Families with Children Committee: Back-to-school reports and the future of joint FWC-FHI meetings

Our Families with Children (FWC) Committee gathered in September to discuss the future of its new quarterly joint meeting with the Committee to End Homelessness’ Family Homelessness Initiative. They also reported back on the start of the new school year for the students who are homeless that they serve. Here are some brief notes from the discussion:

HOW DID START OF SCHOOL GO FOR MCKINNEY-VENTO STUDENTS?
Please be sure to e-mail rebecca[at]homelessinfo[dot]org
with your back-to-school experience(s).

  • Backlog of enrollment paperwork
    • In Seattle, had students who didn’t go the first 2 days of school because of this.
    • Others said the first two days of school had VERY fast turn-around re: paperwork, but slowed significantly after that.
  • Transportation
    • Reports of buses  being 1.5 hours late – A. Moon (Mary’s Place)
    • Reports of taxis being 2 hours late – A.Moon (Mary’s Place)
    • Case Manager said she went above and beyond to verify and confirm – multiple times – that the orders were correct. And still, these delays happened. She even had a taxi with incorrect orders and wouldn’t take the student to the correct school!
    • In West Seattle, it took one week to get a bus to pick up a student.
    • Safety concerns of younger students being assigned ORCA cards instead of a taxi or bus
    • No one reported ORCA card issues (e.g., then not being loaded)
    • Multiple people reported having concerns and questions around the 1-mile rule  (i.e., no transportation, must walk). Case Manager said that 2-mile rule for homeless families who live in Queen Anne is quite difficult. There is a much greater impact of this rule for families who are homeless
  • Proactive and flexible engagement from Liaison
    • Liaison w/ Lowel (school) came to provider to talk through McK-V and connect with families. SUPER HELPFUL
  • In class/Teacher issues
    • Parent said middle-school aged son was marked down in class because he didn’t have correct school supplies. The teacher didn’t know he was McK-V student. KS worked with Child Care Resources to get supplies, and to report to principal and work with teacher. School doesn’t seem to understand that they’re ‘on the hook’ to do better. And Jr. high and HS is very challenging because there are so many more teachers.
    • Parent shared that her other child is being pulled out of SpEd by the school. This doesn’t make sense since her child is visually impaired.
  • Agency Supports
    • Sacred Heart said things went really well. They met with families earlier than normal, and that was a big help.

CEH/FHI DISCUSSION –  future conversations, points of learning

  • Strategies
  • Shared results
  • Topics:
    • DIVERSION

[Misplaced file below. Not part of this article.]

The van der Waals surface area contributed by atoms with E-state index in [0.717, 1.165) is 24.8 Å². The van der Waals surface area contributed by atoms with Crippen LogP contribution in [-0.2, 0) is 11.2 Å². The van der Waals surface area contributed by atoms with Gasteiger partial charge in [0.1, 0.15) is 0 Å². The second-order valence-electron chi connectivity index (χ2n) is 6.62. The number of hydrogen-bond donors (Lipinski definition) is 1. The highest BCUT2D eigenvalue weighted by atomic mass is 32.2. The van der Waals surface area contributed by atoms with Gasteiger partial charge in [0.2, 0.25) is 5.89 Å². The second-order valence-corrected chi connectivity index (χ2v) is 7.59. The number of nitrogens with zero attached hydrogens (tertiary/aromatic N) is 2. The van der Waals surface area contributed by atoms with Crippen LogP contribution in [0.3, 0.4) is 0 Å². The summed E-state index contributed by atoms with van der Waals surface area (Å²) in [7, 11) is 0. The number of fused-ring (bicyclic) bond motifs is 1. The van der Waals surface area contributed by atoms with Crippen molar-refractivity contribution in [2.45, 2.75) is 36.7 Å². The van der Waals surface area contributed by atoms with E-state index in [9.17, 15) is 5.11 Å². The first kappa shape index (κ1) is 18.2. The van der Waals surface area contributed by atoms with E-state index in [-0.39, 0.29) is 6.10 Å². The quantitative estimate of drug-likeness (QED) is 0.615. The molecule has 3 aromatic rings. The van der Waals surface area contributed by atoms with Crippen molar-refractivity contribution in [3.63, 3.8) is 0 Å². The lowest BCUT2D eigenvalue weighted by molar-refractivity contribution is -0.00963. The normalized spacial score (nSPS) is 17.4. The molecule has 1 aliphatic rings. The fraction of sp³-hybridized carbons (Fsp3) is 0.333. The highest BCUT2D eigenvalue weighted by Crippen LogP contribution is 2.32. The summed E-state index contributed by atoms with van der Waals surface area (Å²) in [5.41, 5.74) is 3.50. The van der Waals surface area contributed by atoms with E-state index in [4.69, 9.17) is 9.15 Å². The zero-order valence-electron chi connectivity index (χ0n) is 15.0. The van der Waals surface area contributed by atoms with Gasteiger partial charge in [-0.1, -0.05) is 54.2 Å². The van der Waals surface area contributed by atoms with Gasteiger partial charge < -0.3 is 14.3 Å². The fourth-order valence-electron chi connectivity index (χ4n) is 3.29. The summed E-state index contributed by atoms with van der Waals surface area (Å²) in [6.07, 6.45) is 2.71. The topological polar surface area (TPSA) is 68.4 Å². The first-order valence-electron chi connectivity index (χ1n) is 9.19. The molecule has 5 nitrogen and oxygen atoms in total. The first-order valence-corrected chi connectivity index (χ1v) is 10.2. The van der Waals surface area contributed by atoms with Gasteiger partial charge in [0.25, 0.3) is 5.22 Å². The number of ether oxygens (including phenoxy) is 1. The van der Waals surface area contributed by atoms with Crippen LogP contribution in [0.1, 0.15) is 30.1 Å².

• SYSTEMS REALIGNMENT: changing of housing stock, realignment
    • DATA – there’s such a focus on quantitative, but where’s qualitative. And how do we ensure that happens? Idea for FWC to organize around this as combined we have huge amounts of rich experience w/I organizations and families served.
    • re: RRH: feels like there are high expectations, and there’s a reality of the affordability of housing. Not easy, not quick process. Landlords aren’t exactly on-tap.
    • LANDLORD ENGAGEMENT: Concerns about TANF families who have gotten housing in rental market. While no case manager wants to stop homeless families from becoming housed, we want to do everything to make sure that they aren’t “rapidly unhoused.”
    • ACCESSIBILITY OF UNITS
    • REFERRAL PROCESS: many involved in the Pilot said they have empty units, and are loosing money. Families are being referred that don’t actually qualify.
    • “BARRIER REMOVAL WITHIN SYSTEM”
    • RRH – after the pilot is over: what modifications do we suggest, and how can we work to follow up. Discussion about how and when evaluation is conducted.
    • EVALUATION: want to truly understand what this means, when it happens, what’s involved, who does it, etc.
    • OUTCOMES: “who’s the keeper of transparency in that system”
    • DEFINITION OF SUCCESS: what is the definition, who defines it, is it open to suggestion, and in what ways does it differ from our organizations’ definition of success?
  • Meeting structure: this is what the group wants to hear more about at each joint meeting, and especially the upcoming joint meeting. [ we spoke about the RRH pilot evaluation process as an example]
    • Who makes decisions
    • Who’s involved in the committees, subcommittees, participating agencies, etc.
    • Who is the audience of each of the FHI, CEH, FWC mtgs?
    • Who has influence? And to what degree?
    • Families who have voice – how does FHI reach out to them, and where can others input?
    • Clarity – generally speaking
    • Focused guiding questions are very helpful, but don’t need handouts early.